On July 1, President Obama signed into law new legislation that significantly expands U.S. sanctions against Iran. The Comprehensive Iran Sanctions, Accountability, and Divestment Act of 2010 ("Act") targets Iran's energy sector, including its refined petroleum industry. The Act has far-reaching impact that creates potential exposure not only for companies that invest in or do business with Iran's oil and refined petroleum industries, but also companies that provide related financial, underwriting and insurance services. Any company seeking U.S. government contracts will also now be required to certify that neither it nor any entity it controls engages in activities covered by the sanctions. The Act, moreover, prohibits U.S. government entities from contracting with companies that export "sensitive" items to Iran.
Apart from its broader reach and extended impact on U.S. companies, the new legislation tightens existing U.S. sanctions against Iran and has significant extraterritorial effect for non-U.S. companies. The new legislation also covers a broader range of transactions than in the past and subjects violators to an expanded array of possible sanctions, including restricted access to the U.S. financial services market. The Act provides for certain waivers, exceptions and safe harbors, but these provisions are both complex and still need to be defined in implementing regulations. Companies should monitor ongoing implementation of the new legislation, review its potential impact, and establish effective due diligence and compliance programs that address their conduct in the United States and abroad.
U.S. or non-U.S. parties that enter into the following transactions are now subject to sanctions under the Act:
- Investment in Iran's petroleum production: Any person who makes an investment of $20 million or more (including by increments of at least $5 million within twelve months) that "directly and significantly contributes to the enhancement of Iran's ability to develop petroleum resources";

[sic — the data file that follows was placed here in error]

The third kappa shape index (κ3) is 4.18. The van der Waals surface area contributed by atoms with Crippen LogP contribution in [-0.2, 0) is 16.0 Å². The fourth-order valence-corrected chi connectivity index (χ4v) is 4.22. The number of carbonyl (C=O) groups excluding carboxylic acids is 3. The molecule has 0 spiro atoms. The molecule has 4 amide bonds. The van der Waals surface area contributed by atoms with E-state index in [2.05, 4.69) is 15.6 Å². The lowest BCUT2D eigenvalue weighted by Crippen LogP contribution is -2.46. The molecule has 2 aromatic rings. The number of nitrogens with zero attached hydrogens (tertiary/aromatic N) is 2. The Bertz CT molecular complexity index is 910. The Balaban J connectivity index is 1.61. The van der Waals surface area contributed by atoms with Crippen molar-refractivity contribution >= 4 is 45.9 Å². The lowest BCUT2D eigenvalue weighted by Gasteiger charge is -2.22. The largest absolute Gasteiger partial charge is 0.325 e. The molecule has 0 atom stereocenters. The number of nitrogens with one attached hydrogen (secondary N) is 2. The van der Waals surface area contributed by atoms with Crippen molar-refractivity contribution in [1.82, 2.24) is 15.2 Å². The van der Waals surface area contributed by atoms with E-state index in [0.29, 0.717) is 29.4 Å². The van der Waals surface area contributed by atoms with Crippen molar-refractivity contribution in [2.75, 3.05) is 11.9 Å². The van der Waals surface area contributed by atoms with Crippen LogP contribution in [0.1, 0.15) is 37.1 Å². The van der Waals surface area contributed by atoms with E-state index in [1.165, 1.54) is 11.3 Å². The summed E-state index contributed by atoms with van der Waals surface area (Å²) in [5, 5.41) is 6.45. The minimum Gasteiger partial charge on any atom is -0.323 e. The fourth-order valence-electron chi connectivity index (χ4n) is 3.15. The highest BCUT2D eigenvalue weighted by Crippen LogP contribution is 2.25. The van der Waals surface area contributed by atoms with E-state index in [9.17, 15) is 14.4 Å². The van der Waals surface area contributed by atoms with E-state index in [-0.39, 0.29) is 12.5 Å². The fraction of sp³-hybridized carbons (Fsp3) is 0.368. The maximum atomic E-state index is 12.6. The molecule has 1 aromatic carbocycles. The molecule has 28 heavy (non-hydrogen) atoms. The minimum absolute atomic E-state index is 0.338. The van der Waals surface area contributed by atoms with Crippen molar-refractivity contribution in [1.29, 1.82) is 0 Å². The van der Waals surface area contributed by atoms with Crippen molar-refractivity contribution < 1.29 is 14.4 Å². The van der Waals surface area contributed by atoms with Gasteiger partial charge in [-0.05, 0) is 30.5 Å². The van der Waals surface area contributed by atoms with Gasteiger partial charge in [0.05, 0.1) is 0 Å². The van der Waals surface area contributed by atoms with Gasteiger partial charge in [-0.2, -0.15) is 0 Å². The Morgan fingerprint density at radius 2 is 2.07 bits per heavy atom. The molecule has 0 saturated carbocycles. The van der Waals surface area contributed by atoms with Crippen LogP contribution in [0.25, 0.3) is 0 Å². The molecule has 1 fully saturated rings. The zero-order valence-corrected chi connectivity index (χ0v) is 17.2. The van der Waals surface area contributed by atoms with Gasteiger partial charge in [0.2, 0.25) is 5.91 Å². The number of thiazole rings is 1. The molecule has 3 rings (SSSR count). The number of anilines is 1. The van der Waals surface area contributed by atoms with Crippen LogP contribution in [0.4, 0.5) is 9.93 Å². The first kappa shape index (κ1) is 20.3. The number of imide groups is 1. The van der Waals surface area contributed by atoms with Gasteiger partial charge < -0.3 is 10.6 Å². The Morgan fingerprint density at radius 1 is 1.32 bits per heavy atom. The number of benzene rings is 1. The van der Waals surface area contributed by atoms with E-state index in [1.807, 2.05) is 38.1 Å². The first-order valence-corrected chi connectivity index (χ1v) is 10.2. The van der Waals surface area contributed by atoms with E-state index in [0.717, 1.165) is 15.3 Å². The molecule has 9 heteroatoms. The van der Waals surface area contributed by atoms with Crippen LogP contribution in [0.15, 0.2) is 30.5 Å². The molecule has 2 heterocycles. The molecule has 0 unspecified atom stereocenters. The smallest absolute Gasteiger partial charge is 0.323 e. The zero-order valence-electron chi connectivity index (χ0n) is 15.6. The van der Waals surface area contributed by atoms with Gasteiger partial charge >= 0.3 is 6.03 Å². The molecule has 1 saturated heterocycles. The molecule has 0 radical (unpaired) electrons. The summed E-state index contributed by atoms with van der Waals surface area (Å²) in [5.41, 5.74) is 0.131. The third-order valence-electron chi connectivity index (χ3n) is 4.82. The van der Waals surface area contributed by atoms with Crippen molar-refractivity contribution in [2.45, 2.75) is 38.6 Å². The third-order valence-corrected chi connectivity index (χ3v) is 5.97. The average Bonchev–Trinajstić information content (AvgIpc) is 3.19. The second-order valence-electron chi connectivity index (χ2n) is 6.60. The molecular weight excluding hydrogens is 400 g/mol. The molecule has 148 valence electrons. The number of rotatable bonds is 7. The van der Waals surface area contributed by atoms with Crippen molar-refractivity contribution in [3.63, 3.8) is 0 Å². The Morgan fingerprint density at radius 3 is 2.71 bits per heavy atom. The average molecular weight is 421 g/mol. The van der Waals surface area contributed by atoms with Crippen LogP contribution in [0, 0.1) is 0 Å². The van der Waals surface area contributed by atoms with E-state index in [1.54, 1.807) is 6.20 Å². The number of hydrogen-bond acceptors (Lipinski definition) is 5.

- Expansion of Iran's refined petroleum industry: Any person who "sells, leases or provides to Iran goods, services, technology, information or support that could ... facilitate the maintenance or expansion" of Iran's domestic production of refined petroleum products, including any assistance with respect to its refineries. The restrictions apply to any individual transaction of at least $1 million or a total of $5 million over twelve months;
- Export of refined petroleum products to Iran, or assistance to Iran's ability to import such products: Any person who "sells or provides to Iran refined petroleum products," or who "sells, leases, or provides to Iran goods, services, technology, information, or support" that could enhance Iran's ability to import refined products, worth at least $1 million in a single transaction, or $5 million or more during a twelve-month period.
The Act subjects firms to sanctions that "knowingly" engage in these transactions. Liability extends to firms that have "actual knowledge" of the conduct at issue, as well as those which "should have known" about such transactions. It refers to responsibility between parent companies and their subsidiaries for acts subject to the sanctions, and in some circumstances may also extend liability to U.S. subsidiaries of foreign companies for conduct that has taken place abroad. The exact scope and likely implementation of these provisions, however, remains unclear and should be monitored closely.
Expansion of Sanctions Available to the President Under the Iran Sanctions Act
The Iran Sanctions Act of 1996 contained six sanctions that the President could impose on parties engaged in prohibited transactions: 1) prohibition on receiving Export-Import Bank credits; 2) prohibition on receiving licenses under various export control regimes; 3) prohibition of receiving large loans from U.S. financial institutions; 4) for financial institutions, restrictions on their ability to deal in U.S. government bonds and serve as a repository for government funds; 5) a prohibition on government procurement from the violating entity; 6) additional sanctions to restrict imports from that party, in accordance with the International Emergency Economic Powers Act.
The new legislation provides for three additional sanctions, and the President must now impose three or more of the nine sanctions authorized under the Act. The additional sanctions are:
- Prohibit "transactions in foreign exchange that are subject to the jurisdiction of the United States and in which the sanctioned person has any interest";